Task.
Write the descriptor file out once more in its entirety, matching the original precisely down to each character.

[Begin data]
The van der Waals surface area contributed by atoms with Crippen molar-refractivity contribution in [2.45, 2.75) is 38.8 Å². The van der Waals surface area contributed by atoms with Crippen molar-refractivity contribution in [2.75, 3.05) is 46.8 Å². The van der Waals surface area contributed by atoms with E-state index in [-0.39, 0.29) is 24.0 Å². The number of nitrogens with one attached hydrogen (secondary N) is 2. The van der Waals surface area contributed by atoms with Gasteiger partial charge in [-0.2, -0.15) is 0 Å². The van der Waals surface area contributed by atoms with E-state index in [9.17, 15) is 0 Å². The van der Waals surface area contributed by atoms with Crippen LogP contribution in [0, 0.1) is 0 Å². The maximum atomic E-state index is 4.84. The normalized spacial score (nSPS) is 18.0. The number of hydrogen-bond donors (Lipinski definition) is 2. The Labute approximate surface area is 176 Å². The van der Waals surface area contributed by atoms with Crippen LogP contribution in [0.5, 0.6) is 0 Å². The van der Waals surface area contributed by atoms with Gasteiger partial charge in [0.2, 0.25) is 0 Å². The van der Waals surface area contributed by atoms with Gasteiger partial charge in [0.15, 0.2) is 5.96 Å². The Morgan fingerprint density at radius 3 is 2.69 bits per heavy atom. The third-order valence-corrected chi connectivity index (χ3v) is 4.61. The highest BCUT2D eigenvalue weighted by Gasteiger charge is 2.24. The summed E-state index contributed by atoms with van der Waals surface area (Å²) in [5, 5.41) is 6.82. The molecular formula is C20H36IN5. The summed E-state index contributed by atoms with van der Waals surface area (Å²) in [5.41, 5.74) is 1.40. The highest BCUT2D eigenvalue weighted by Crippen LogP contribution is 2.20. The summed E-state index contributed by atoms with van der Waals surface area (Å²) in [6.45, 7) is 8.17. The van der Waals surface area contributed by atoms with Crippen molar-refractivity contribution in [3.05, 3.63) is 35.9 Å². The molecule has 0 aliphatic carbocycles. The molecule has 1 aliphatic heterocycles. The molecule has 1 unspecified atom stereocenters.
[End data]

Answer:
The van der Waals surface area contributed by atoms with Crippen molar-refractivity contribution in [2.45, 2.75) is 38.8 Å². The van der Waals surface area contributed by atoms with Crippen molar-refractivity contribution in [2.75, 3.05) is 46.8 Å². The van der Waals surface area contributed by atoms with E-state index in [-0.39, 0.29) is 24.0 Å². The number of nitrogens with one attached hydrogen (secondary N) is 2. The van der Waals surface area contributed by atoms with Gasteiger partial charge in [-0.2, -0.15) is 0 Å². The van der Waals surface area contributed by atoms with E-state index in [9.17, 15) is 0 Å². The van der Waals surface area contributed by atoms with Crippen LogP contribution in [0, 0.1) is 0 Å². The maximum atomic E-state index is 4.84. The normalized spacial score (nSPS) is 18.0. The number of hydrogen-bond donors (Lipinski definition) is 2. The Labute approximate surface area is 176 Å². The van der Waals surface area contributed by atoms with Crippen LogP contribution in [0.5, 0.6) is 0 Å². The van der Waals surface area contributed by atoms with Gasteiger partial charge in [0.2, 0.25) is 0 Å². The van der Waals surface area contributed by atoms with Gasteiger partial charge in [0.15, 0.2) is 5.96 Å². The Morgan fingerprint density at radius 3 is 2.69 bits per heavy atom. The third-order valence-corrected chi connectivity index (χ3v) is 4.61. The highest BCUT2D eigenvalue weighted by Gasteiger charge is 2.24. The summed E-state index contributed by atoms with van der Waals surface area (Å²) in [5, 5.41) is 6.82. The molecular formula is C20H36IN5. The summed E-state index contributed by atoms with van der Waals surface area (Å²) in [5.41, 5.74) is 1.40. The highest BCUT2D eigenvalue weighted by Crippen LogP contribution is 2.20. The summed E-state index contributed by atoms with van der Waals surface area (Å²) in [6.45, 7) is 8.17. The van der Waals surface area contributed by atoms with Crippen molar-refractivity contribution in [3.05, 3.63) is 35.9 Å². The molecule has 0 aliphatic carbocycles. The molecule has 1 aliphatic heterocycles. The molecule has 1 unspecified atom stereocenters.